Of course, this isn’t a feeling reserved only for those of us who have undergone surgery. According to the British Skin Foundation, 70 percent of British people have visible skin conditions or scars that they are self-conscious about.

As I got older and left adolescence behind, I began to enjoy showing it off and wearing clothes that exposed it. I began to see it no longer for what it looks like, but rather what it represents as a visible sign of something I have faced and overcome. 

When Princess Eugenie publicly displayed her own scoliosis scar in a custom-made dress at her wedding last October, I felt a real pang of pride. Although it had been nearly a decade since my operation (it will be ten years this December), I couldn’t help but think back to that person who thought that a scar could somehow have a detrimental effect on my future. 

As my scar has faded over the years, attitudes towards visible skin difference have also been changing. No longer the first thing to be smoothed over by Photoshop, scars are now being seen as something to celebrate. Leading the way is photographer Sophie Mayanne, whose campaign ‘Behind the Scars’ is attempting to change the way we see skin by showcasing portraits of people with caesarean-section scars, burns, skin conditions, self-harm scars and everything in between, alongside the stories behind the marks. What might once have been the subject of glares, tuts or laughter, are now being seen as they should be, as symbols of resilience and survival.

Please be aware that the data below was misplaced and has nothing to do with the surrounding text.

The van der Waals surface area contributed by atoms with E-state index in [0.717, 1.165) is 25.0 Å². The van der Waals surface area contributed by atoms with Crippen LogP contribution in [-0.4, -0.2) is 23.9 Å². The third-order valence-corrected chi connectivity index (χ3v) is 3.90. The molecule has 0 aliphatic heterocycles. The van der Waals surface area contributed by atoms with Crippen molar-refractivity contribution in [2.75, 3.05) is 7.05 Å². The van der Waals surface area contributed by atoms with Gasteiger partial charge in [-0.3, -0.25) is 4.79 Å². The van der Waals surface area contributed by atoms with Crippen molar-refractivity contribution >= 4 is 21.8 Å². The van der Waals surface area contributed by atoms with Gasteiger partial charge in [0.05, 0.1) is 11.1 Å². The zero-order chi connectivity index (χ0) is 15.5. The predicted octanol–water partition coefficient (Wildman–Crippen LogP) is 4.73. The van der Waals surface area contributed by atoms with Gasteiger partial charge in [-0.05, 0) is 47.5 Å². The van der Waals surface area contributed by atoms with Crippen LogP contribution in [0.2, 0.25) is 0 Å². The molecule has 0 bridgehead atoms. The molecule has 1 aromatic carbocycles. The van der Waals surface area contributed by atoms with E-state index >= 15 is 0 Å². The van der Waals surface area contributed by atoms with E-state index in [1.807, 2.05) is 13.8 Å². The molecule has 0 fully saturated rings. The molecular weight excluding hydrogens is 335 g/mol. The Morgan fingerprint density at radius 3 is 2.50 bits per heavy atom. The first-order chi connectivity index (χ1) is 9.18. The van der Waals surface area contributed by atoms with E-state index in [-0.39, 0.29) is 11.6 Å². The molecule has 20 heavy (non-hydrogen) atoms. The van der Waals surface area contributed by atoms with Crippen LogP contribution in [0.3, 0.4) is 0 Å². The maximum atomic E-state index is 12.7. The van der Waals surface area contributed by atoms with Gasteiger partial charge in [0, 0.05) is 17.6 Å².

For people publicly displaying their skin for the first time this summer, the prospect can be daunting – and for some, covering up is the most appealing option. Changing Faces, a charity which provides support for people with a visible difference, have developed a potentially life-changing solution: skin camouflage creams and powders, individually designed to reduce the appearance of marks, scars or skin conditions. 

As Pippa Donovan, director of services and innovation at the charity explains, the most important thing is giving people practical support and freedom over how they look. “Our service gives people with visible differences a choice over their appearance, giving them control over how they want to look day to day. This can help to build confidence and self-esteem so that they feel empowered and able to lead the lives they want,” she says.